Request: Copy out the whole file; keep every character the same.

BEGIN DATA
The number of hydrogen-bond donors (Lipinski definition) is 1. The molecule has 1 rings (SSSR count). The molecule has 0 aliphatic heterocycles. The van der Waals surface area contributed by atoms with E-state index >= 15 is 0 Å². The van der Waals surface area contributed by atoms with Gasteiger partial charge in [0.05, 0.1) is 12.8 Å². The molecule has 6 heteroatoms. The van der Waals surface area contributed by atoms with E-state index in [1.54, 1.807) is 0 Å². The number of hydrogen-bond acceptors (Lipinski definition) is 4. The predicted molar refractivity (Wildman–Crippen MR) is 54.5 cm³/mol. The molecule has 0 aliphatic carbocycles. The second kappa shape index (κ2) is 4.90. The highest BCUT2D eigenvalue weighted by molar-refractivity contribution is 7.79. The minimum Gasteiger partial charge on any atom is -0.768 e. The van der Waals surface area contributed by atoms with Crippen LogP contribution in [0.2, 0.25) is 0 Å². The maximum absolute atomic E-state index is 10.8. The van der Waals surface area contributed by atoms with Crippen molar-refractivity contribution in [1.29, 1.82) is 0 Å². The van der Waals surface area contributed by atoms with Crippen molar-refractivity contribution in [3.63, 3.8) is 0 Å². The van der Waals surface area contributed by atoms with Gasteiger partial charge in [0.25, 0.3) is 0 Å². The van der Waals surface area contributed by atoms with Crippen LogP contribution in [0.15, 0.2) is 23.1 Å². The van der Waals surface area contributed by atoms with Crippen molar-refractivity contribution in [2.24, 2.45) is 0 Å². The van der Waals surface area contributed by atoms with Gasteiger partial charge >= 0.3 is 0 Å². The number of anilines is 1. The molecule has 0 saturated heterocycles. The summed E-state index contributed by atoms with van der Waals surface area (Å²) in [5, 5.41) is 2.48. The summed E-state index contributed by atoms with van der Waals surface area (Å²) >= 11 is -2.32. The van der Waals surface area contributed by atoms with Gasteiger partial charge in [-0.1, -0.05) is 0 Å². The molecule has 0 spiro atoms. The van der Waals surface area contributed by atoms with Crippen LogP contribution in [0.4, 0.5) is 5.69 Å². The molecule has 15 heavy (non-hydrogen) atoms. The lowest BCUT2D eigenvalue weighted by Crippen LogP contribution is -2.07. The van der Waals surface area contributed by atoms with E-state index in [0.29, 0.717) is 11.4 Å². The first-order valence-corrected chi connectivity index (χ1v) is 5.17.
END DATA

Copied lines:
The number of hydrogen-bond donors (Lipinski definition) is 1. The molecule has 1 rings (SSSR count). The molecule has 0 aliphatic heterocycles. The van der Waals surface area contributed by atoms with E-state index >= 15 is 0 Å². The van der Waals surface area contributed by atoms with Gasteiger partial charge in [0.05, 0.1) is 12.8 Å². The molecule has 6 heteroatoms. The van der Waals surface area contributed by atoms with E-state index in [1.54, 1.807) is 0 Å². The number of hydrogen-bond acceptors (Lipinski definition) is 4. The predicted molar refractivity (Wildman–Crippen MR) is 54.5 cm³/mol. The molecule has 0 aliphatic carbocycles. The second kappa shape index (κ2) is 4.90. The highest BCUT2D eigenvalue weighted by molar-refractivity contribution is 7.79. The minimum Gasteiger partial charge on any atom is -0.768 e. The van der Waals surface area contributed by atoms with Crippen LogP contribution in [0.2, 0.25) is 0 Å². The maximum absolute atomic E-state index is 10.8. The van der Waals surface area contributed by atoms with Crippen molar-refractivity contribution in [1.29, 1.82) is 0 Å². The van der Waals surface area contributed by atoms with Crippen molar-refractivity contribution in [3.63, 3.8) is 0 Å². The van der Waals surface area contributed by atoms with Gasteiger partial charge in [0.25, 0.3) is 0 Å². The van der Waals surface area contributed by atoms with Crippen LogP contribution in [0.15, 0.2) is 23.1 Å². The van der Waals surface area contributed by atoms with Crippen molar-refractivity contribution in [2.24, 2.45) is 0 Å². The van der Waals surface area contributed by atoms with Gasteiger partial charge >= 0.3 is 0 Å². The number of anilines is 1. The molecule has 0 saturated heterocycles. The summed E-state index contributed by atoms with van der Waals surface area (Å²) in [5, 5.41) is 2.48. The summed E-state index contributed by atoms with van der Waals surface area (Å²) >= 11 is -2.32. The van der Waals surface area contributed by atoms with Gasteiger partial charge in [-0.1, -0.05) is 0 Å². The molecule has 0 spiro atoms. The van der Waals surface area contributed by atoms with Crippen LogP contribution in [0.4, 0.5) is 5.69 Å². The molecule has 15 heavy (non-hydrogen) atoms. The lowest BCUT2D eigenvalue weighted by Crippen LogP contribution is -2.07. The van der Waals surface area contributed by atoms with E-state index in [0.29, 0.717) is 11.4 Å². The first-order valence-corrected chi connectivity index (χ1v) is 5.17.